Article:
If we total everything up we get the following chart.
|Cost of buying and owning a car for 5 years|
|The price of the car||$20,000.00|
Wow! That’s almost
$60,000$50,000. If you knew it would cost you $60k$50k to buy and own that new car, would you still buy it?
An Alternative Approach
What if instead of buying a new car, you decided to pay cash for a used car. Let’s say, for example, you really liked the Toyota Camry, but you instead paid cash for a 1995 used Toyota Camry for $2,000. While you are driving this car around, you save the car payment you would have had – about $400/mo.
Then let’s say, after 10 months you decide to trade up for a better Camry. You can sell your current Camry for probably about $1,700, losing only about $300 to depreciation. Now you have $5,700 to upgrade to a 2002 model, which will cost about $5,000.
Let’s say that you do this again. In 10 months, you can sell your 2001 Camry for about $4,700, again losing only about $300 to depreciation. With the additional $4000 you can upgrade to a 2007 Camry. And let’s say you do this one more time. Now in 30 months, you own a 2011 paid for $12,500 Camry. (Note that a 2011 Camry today cost $20,000, but in 3 years, you should be able to get one for about $12,500).
If you compare this to the first scenario of buying a brand new 2011 Camry, you’ll see that after about 3 years, in both cases you own a 2011 Camry, but in this alternative scenario, you have a paid for 2011 Camry while with the new car scenario you still have two more years of car payments to go.
Let’s see what the cost of ownership would be for this alternative scenario.
|Used Car/Trade Up scenario|
|Year 1||Year 2||Year 3||Year 4||Year 5||Total Paid|
|The price of the car||$2,000.00||$5,000.00||$9,000.00||$12,500.00||$12,500.00|
|Depreciation (add: on vehicles sold)||$300.00||$300.00||$600.00||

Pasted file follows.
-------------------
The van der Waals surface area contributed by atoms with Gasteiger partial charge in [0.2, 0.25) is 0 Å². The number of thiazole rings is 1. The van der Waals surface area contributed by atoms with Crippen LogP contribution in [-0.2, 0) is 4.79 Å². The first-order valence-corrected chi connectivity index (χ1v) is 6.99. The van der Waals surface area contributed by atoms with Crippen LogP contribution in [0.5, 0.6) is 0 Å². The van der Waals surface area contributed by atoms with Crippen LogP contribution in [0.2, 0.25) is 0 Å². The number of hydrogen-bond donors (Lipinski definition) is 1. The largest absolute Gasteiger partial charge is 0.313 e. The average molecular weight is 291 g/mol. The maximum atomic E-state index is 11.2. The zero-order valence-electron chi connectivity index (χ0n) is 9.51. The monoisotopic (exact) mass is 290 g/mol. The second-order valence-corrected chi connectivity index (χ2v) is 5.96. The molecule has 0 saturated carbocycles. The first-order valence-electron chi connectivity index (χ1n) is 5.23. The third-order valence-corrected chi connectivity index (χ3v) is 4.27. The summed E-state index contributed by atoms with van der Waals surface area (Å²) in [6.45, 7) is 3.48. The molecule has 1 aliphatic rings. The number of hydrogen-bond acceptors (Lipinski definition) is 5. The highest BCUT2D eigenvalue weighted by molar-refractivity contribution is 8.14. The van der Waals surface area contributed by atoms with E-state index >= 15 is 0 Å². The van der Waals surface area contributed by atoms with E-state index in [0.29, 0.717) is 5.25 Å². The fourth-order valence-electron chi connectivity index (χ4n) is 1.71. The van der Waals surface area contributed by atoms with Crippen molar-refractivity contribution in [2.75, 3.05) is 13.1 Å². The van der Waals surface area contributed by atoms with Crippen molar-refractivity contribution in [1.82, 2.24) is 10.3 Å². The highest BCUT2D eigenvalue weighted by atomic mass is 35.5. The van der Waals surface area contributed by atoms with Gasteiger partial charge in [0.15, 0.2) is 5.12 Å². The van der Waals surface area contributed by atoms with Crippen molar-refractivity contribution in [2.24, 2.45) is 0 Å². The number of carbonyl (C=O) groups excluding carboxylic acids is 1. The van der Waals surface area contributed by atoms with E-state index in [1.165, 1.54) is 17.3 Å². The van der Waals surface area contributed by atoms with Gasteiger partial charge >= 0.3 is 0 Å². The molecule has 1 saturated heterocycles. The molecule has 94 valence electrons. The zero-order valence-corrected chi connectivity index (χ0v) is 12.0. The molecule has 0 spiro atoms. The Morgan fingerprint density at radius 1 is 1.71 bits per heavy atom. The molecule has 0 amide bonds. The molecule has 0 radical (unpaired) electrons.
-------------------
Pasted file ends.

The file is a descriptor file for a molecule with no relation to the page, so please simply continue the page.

|Note: The total subtracts the sold price of the previous car|
The total cost of 5 year ownership using this alternative is about
$12,000$9,000 cheaper. Of course, if you decided to stick with the 2007 Camry instead of upgrading to the 2011 model, you’d probably be even better off financially.
So what can you do with that extra
$12,000$9,000? If you invested it in good mutual funds for 30 years, that $12,000$9,000 would become about $238,000$178,000.
The new car is the “drug of choice” for the middle class. It is probably one of the biggest reasons the middle class stay middle class. When you factor in the cost of the lost opportunity to invest, that new car costs you about
$296,000$227,000 (the $238,000$178,000 + the cost of ownership). Would you still buy that new car if you knew it would cost you $296k$227k?
When you pay cash for a car, you keep that monthly payment amount free to do other things. The average car payment is $470/mo. If you started investing $470/month now, how much will you have at retirement age? Right now, go to an on-line retirement calculator to find out. The S&P 500 averages 11.8%. In the calculator, assume you can average a return of 10-12% on your investments.
Does this make you mad at yourself or your spouse for buying that new car? Tell us about it.